By Fay Chung, Former Minister of Education (1988-1993)
A NEW Zimbabwe is struggling to be born. Up till now, Zimbabwe has still been living with the visions of the 1950s and 1960s, tempered by the visions of the liberation struggle of the mid-1960s and 1970s.
The introduction of Economic Structural Adjustment Programme (Esap) ideology in the 1990s and its re-introduction in 2018, have seen a marked deterioration of the economy, of national values as well as of political stability.
The Zanu PF political hegemony began to be seriously threatened by Esap and, although it revived resoundingly after the 2013 elections, the weaknesses and failures of the economy continue to bedevil the situation.
The most critical failure over the past 20 years has been the economic failure, caused by a combination of Esap and the US-imposed Zimbabwe Democracy and Economic Revival Act (Zidera) on the one hand, and the populist and technically unsound responses of the government and of the opposition on the other hand.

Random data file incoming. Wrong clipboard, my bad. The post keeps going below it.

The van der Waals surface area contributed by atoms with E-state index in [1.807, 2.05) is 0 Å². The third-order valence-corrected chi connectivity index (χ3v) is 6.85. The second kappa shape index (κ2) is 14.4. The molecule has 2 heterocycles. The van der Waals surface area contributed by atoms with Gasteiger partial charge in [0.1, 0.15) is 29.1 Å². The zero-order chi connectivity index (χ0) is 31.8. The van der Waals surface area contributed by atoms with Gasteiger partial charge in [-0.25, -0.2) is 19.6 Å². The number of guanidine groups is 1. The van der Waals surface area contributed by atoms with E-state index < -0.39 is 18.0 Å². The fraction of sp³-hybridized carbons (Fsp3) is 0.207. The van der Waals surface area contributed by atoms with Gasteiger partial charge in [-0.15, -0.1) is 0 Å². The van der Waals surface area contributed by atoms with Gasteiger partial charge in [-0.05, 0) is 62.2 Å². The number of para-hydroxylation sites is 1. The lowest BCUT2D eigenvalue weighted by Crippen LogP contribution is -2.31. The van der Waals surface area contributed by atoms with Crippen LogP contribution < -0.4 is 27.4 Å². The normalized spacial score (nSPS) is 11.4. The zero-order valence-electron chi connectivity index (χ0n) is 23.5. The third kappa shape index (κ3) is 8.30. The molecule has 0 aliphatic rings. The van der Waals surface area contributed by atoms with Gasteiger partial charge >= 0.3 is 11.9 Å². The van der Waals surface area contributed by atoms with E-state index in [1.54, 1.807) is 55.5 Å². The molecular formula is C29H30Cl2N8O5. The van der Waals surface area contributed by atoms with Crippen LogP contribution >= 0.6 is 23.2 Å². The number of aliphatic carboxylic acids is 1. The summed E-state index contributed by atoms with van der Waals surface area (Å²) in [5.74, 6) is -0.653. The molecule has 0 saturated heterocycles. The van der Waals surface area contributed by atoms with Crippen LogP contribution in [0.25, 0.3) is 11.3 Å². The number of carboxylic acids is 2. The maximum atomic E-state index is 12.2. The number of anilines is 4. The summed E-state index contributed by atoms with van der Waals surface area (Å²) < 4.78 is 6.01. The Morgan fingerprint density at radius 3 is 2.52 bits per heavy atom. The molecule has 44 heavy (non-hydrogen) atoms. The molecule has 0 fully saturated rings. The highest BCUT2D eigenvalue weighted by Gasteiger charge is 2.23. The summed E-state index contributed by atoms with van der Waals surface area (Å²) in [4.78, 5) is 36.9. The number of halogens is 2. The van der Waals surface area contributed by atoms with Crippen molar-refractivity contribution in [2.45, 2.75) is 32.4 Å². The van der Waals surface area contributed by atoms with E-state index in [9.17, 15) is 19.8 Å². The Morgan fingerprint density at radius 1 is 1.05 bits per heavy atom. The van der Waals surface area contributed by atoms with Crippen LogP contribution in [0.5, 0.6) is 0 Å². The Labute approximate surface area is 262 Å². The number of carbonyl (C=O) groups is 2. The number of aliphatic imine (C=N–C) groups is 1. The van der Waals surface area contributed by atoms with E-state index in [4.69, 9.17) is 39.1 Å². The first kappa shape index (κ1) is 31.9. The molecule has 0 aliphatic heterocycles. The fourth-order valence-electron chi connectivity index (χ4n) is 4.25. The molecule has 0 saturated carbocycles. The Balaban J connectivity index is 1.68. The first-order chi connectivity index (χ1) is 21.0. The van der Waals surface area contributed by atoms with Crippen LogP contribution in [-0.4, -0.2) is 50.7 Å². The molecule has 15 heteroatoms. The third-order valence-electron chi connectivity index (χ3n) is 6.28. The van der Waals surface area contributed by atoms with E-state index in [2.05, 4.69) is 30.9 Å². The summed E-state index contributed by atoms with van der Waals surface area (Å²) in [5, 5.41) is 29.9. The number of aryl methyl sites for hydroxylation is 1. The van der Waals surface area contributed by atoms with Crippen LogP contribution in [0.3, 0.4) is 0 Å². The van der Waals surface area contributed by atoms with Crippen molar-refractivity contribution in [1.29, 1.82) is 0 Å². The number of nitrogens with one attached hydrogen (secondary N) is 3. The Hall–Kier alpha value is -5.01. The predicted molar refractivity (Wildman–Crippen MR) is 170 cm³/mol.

The rising and destructive corruption has exacerbated both the political and economic situations. It has also seriously affected social welfare.
It can be said that Zimbabwe is in a dire state. It is essential for Zimbabwe to examine its political values and systems to define its strengths, how Zimbabwe has been weakened, and how it can recover and rehabilitate itself. Reactions to date have been highly emotional, but lacking technical perspectives and inputs.
Zimbabwe began Independence in 1980 with people expecting to get everything that Europeans had had. Europeans enjoyed a lot of privileges free of charge, and naturally many believed that Africans would be able to have the same.